Unbeknown to me—though this has become routine these days for student societies—behind the scenes the debating society had to go through onerous and bureaucratic checks imposed by the student union on whether I would be given permission to speak. Student unions these days have created a veritable cottage industry in safeguarding checks, risk assessments, et cetera. It was a complete pain for the students and time-consuming, and with an undoubted chilling effect on inviting outside speakers. That is what this Bill set out to address, was it not?

Eventually, I was given a clean bill of health by the student union. Apparently, there was no evidence that I was a hatemonger or a threat. However, just a week before I was due to speak, the debating society cancelled. What happened? Once the event was advertised, the same student union bureaucrats claimed that six societies had raised concerns about me coming on to campus, the evidence for which was that I retweeted a clip from a comic on Netflix. Maia Jarvis, the president of the student union, wrote a menacing message to the debating society, stating:

“I hope that you can see that Claire Fox retweets and praises a video of Ricky Gervais being overtly transphobic. I wonder if you have thought about the impact of bringing a person who is an advocate for hate towards trans people and publicly ridicules them. And whether you are comfortable with the fact that that is the message your society is sending out to RHUL trans students.”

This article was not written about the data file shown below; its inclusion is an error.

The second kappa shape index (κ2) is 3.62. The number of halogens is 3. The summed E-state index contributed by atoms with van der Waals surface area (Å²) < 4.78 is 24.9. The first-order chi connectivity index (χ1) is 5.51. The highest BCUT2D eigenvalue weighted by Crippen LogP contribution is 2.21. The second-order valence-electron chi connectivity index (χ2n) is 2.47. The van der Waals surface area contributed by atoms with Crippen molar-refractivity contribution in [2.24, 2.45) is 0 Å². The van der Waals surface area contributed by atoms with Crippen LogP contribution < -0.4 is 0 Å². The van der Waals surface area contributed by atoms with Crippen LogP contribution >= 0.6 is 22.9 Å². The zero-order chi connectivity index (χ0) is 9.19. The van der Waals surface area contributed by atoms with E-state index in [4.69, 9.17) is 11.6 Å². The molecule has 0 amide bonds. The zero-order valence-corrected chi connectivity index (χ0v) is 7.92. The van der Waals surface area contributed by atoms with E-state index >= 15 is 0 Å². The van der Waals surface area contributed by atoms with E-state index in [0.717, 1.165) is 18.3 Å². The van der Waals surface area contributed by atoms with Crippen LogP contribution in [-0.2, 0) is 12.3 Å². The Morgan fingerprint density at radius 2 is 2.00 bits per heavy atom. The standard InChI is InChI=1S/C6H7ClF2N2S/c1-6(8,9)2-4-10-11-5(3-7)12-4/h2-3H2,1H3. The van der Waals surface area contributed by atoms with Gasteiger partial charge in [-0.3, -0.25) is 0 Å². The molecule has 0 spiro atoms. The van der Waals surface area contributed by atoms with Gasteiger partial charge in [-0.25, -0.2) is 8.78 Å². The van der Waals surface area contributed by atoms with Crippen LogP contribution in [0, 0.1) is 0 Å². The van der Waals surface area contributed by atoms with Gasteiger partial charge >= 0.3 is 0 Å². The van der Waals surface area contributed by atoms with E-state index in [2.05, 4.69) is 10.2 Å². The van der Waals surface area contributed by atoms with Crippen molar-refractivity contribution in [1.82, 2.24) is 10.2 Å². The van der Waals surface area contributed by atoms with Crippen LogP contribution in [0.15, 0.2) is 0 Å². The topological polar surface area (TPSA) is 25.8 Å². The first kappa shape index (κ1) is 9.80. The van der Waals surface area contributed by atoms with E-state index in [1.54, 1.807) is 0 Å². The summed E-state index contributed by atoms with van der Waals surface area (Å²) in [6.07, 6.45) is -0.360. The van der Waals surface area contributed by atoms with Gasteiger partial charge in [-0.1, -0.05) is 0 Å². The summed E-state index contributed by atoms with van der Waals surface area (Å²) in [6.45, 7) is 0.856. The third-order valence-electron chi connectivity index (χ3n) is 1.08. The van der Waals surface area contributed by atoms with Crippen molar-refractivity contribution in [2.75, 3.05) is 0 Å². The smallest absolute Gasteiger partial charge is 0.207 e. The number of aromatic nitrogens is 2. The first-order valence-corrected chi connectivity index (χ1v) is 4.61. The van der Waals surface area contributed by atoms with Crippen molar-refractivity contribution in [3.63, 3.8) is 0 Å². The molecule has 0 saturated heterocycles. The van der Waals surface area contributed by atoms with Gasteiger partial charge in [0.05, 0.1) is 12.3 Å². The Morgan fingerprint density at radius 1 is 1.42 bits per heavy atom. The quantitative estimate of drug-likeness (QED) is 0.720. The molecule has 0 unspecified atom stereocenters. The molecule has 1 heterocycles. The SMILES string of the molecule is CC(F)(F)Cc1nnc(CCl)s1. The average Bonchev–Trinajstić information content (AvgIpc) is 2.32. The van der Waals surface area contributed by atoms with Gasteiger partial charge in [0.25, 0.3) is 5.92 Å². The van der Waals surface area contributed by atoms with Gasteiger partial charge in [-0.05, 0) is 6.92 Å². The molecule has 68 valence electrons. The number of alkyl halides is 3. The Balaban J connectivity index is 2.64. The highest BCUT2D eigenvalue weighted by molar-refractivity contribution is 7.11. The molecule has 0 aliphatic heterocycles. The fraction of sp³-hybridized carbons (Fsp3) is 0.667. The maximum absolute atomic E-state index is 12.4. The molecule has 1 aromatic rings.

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Lord Triesman Portrait Lord Triesman (Lab)
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My Lords, I am not sure that I am going to be offensive; I now feel that my presentation is lacking as a result. Let me at once declare an interest. I was the general secretary of the Association of University Teachers in times when the issue of—and necessity for—freedom of speech in universities was regarded as one of their paramount responsibilities.

I readily agree with the noble Lord, Lord Willetts, who said that that is fundamental to almost all of us who have been concerned with higher education. I appreciate what the Minister has said; this has been a very solid development. I also support the amendment the noble Lord, Lord Willetts, introduced, for much the same reasons as the noble Lord, Lord Grabiner.